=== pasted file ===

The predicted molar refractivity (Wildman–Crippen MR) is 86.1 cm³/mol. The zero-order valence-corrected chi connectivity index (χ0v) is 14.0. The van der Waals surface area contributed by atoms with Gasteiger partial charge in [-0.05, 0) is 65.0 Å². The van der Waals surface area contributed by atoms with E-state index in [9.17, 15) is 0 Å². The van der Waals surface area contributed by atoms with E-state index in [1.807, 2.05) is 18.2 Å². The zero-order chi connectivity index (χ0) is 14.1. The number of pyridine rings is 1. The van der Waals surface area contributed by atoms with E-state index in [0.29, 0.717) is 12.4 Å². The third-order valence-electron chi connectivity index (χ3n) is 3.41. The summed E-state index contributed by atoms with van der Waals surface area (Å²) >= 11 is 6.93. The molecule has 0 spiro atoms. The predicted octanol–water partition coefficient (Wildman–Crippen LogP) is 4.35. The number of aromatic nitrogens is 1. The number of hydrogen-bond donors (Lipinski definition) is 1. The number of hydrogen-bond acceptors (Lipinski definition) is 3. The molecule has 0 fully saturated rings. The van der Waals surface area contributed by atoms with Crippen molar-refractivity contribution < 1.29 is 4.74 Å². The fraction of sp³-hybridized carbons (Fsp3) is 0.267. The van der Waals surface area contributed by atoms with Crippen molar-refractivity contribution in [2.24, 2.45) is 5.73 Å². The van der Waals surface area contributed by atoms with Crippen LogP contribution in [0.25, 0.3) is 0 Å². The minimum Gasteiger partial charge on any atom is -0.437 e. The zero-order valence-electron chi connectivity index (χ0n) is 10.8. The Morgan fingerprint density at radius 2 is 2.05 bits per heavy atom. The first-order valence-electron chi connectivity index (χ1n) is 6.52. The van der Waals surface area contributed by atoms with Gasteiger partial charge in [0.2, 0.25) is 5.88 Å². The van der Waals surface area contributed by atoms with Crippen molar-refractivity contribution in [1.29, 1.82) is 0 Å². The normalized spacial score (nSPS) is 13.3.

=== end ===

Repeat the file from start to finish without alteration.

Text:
The predicted molar refractivity (Wildman–Crippen MR) is 86.1 cm³/mol. The zero-order valence-corrected chi connectivity index (χ0v) is 14.0. The van der Waals surface area contributed by atoms with Gasteiger partial charge in [-0.05, 0) is 65.0 Å². The van der Waals surface area contributed by atoms with E-state index in [9.17, 15) is 0 Å². The van der Waals surface area contributed by atoms with E-state index in [1.807, 2.05) is 18.2 Å². The zero-order chi connectivity index (χ0) is 14.1. The number of pyridine rings is 1. The van der Waals surface area contributed by atoms with E-state index in [0.29, 0.717) is 12.4 Å². The third-order valence-electron chi connectivity index (χ3n) is 3.41. The summed E-state index contributed by atoms with van der Waals surface area (Å²) >= 11 is 6.93. The molecule has 0 spiro atoms. The predicted octanol–water partition coefficient (Wildman–Crippen LogP) is 4.35. The number of aromatic nitrogens is 1. The number of hydrogen-bond donors (Lipinski definition) is 1. The number of hydrogen-bond acceptors (Lipinski definition) is 3. The molecule has 0 fully saturated rings. The van der Waals surface area contributed by atoms with Crippen molar-refractivity contribution < 1.29 is 4.74 Å². The fraction of sp³-hybridized carbons (Fsp3) is 0.267. The van der Waals surface area contributed by atoms with Crippen molar-refractivity contribution in [2.24, 2.45) is 5.73 Å². The van der Waals surface area contributed by atoms with Crippen LogP contribution in [0.25, 0.3) is 0 Å². The minimum Gasteiger partial charge on any atom is -0.437 e. The zero-order valence-electron chi connectivity index (χ0n) is 10.8. The Morgan fingerprint density at radius 2 is 2.05 bits per heavy atom. The first-order valence-electron chi connectivity index (χ1n) is 6.52. The van der Waals surface area contributed by atoms with Gasteiger partial charge in [0.2, 0.25) is 5.88 Å². The van der Waals surface area contributed by atoms with Crippen molar-refractivity contribution in [1.29, 1.82) is 0 Å². The normalized spacial score (nSPS) is 13.3.